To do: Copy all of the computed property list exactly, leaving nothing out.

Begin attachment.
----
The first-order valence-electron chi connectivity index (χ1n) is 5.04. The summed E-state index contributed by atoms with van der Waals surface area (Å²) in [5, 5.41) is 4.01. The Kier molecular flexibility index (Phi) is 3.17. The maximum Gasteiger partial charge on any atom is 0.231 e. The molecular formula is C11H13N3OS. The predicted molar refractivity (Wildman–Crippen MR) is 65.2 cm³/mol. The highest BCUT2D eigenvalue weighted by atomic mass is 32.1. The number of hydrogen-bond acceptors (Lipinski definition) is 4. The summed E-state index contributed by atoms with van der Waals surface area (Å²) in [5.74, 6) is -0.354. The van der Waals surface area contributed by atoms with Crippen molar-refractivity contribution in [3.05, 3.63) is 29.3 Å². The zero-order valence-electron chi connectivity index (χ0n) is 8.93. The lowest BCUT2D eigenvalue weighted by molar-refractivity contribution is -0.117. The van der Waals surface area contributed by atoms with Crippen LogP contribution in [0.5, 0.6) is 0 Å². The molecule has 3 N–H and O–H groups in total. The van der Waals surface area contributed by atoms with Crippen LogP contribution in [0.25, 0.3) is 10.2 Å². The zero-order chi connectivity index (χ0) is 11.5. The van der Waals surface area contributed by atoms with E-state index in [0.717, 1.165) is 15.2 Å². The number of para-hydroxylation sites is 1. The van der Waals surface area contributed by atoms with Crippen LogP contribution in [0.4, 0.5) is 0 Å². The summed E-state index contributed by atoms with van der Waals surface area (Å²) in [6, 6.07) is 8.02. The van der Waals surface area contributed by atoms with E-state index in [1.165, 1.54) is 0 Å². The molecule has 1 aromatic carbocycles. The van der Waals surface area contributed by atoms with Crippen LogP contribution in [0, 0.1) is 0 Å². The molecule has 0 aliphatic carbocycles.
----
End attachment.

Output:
The first-order valence-electron chi connectivity index (χ1n) is 5.04. The summed E-state index contributed by atoms with van der Waals surface area (Å²) in [5, 5.41) is 4.01. The Kier molecular flexibility index (Phi) is 3.17. The maximum Gasteiger partial charge on any atom is 0.231 e. The molecular formula is C11H13N3OS. The predicted molar refractivity (Wildman–Crippen MR) is 65.2 cm³/mol. The highest BCUT2D eigenvalue weighted by atomic mass is 32.1. The number of hydrogen-bond acceptors (Lipinski definition) is 4. The summed E-state index contributed by atoms with van der Waals surface area (Å²) in [5.74, 6) is -0.354. The van der Waals surface area contributed by atoms with Crippen molar-refractivity contribution in [3.05, 3.63) is 29.3 Å². The zero-order valence-electron chi connectivity index (χ0n) is 8.93. The lowest BCUT2D eigenvalue weighted by molar-refractivity contribution is -0.117. The van der Waals surface area contributed by atoms with Crippen LogP contribution in [0.5, 0.6) is 0 Å². The molecule has 3 N–H and O–H groups in total. The van der Waals surface area contributed by atoms with Crippen LogP contribution in [0.25, 0.3) is 10.2 Å². The zero-order chi connectivity index (χ0) is 11.5. The van der Waals surface area contributed by atoms with E-state index in [0.717, 1.165) is 15.2 Å². The number of para-hydroxylation sites is 1. The van der Waals surface area contributed by atoms with Crippen LogP contribution in [0.4, 0.5) is 0 Å². The summed E-state index contributed by atoms with van der Waals surface area (Å²) in [6, 6.07) is 8.02. The van der Waals surface area contributed by atoms with E-state index in [1.165, 1.54) is 0 Å². The molecule has 1 aromatic carbocycles. The van der Waals surface area contributed by atoms with Crippen LogP contribution in [0, 0.1) is 0 Å². The molecule has 0 aliphatic carbocycles.